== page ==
You can’t do that if you don’t know what to expect. Likewise, if we cannot first consider what sort of catastrophe may hit us in SHTF, then how can we hope to develop the proper response. What are the chances of being in an earthquake at any given time and location you might find yourself? How should you respond if you are in one in a house, or a skyscraper, or a car driving on a bridge? If earthquakes aren’t a serious consideration where I am most of the time, what sort of calamity would be? Before we can equip ourselves and develop a plan, we must first know what we are capable of and what we are most likely to face.


After knowledge comes control. Being sufficiently aware, we can anticipate, or view ahead. This allows us to avoid difficult/risky situations and direct our focus and effort on actions that will be of greater benefit. Through training and experience comes confidence, and with that the ability to rely on certain expectations of ourselves and our allies and minimize exposing our weaknesses. Sun Tzu warns that without reliability, success cannot be achieved. We must use our knowledge to control our actions and recognize which path of action promotes the greatest chance of success. In the case of an adversary, we can use our knowledge of him to predict his response and control his actions. The same can be said of an event.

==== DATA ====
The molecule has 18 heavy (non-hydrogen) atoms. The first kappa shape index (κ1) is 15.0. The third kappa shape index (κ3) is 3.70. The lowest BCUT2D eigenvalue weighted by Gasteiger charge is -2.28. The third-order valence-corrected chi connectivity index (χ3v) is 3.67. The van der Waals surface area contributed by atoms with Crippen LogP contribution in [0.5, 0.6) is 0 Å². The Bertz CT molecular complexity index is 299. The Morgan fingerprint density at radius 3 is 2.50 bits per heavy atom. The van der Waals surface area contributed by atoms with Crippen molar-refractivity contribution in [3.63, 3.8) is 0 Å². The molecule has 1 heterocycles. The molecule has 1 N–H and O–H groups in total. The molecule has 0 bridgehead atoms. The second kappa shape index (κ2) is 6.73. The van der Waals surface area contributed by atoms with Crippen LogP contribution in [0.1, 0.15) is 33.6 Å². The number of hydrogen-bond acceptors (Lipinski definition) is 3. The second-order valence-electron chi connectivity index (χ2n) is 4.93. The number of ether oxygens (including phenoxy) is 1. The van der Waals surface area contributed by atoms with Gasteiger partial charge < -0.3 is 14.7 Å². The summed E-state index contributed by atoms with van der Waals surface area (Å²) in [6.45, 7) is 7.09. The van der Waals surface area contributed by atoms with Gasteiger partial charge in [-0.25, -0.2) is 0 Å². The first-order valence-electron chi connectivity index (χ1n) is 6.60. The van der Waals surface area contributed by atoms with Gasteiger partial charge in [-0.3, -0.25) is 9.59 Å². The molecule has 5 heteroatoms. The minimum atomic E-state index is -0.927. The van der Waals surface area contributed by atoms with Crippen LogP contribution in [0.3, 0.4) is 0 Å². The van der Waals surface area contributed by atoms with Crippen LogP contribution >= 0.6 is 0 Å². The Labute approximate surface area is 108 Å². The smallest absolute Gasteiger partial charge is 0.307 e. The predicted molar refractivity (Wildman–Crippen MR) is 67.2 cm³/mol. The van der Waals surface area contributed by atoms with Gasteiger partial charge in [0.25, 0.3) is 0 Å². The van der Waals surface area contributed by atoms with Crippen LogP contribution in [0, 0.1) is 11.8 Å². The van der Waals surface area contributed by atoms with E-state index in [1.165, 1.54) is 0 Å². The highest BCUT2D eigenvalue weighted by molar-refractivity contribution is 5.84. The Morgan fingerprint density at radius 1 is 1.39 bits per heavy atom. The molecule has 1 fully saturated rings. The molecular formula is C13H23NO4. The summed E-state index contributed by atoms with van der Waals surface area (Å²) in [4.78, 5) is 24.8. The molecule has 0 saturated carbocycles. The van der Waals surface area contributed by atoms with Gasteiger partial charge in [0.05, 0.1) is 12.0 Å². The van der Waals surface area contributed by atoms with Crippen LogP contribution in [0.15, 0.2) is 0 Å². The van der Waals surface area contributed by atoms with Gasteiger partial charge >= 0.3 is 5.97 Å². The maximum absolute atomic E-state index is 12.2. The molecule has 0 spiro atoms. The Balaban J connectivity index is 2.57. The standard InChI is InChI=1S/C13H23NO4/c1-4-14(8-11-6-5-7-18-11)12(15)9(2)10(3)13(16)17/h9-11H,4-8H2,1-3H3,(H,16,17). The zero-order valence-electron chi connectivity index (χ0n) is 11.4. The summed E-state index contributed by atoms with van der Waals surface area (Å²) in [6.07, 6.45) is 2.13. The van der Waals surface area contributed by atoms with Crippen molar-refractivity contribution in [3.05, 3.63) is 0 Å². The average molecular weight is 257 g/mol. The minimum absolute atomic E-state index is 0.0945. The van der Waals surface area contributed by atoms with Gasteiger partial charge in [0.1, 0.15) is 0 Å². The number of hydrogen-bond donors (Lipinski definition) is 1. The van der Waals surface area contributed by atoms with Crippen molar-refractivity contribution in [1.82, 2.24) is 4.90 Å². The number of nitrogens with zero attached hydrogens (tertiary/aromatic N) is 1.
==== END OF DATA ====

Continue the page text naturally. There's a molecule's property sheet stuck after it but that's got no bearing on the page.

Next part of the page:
Acting with Purpose

Once we have a sufficient amount of knowledge and confidence in our ability to execute actions, then acting with purpose will help ensure success.

“A good plan violently executed now is better than a perfect plan executed next week.” – Patton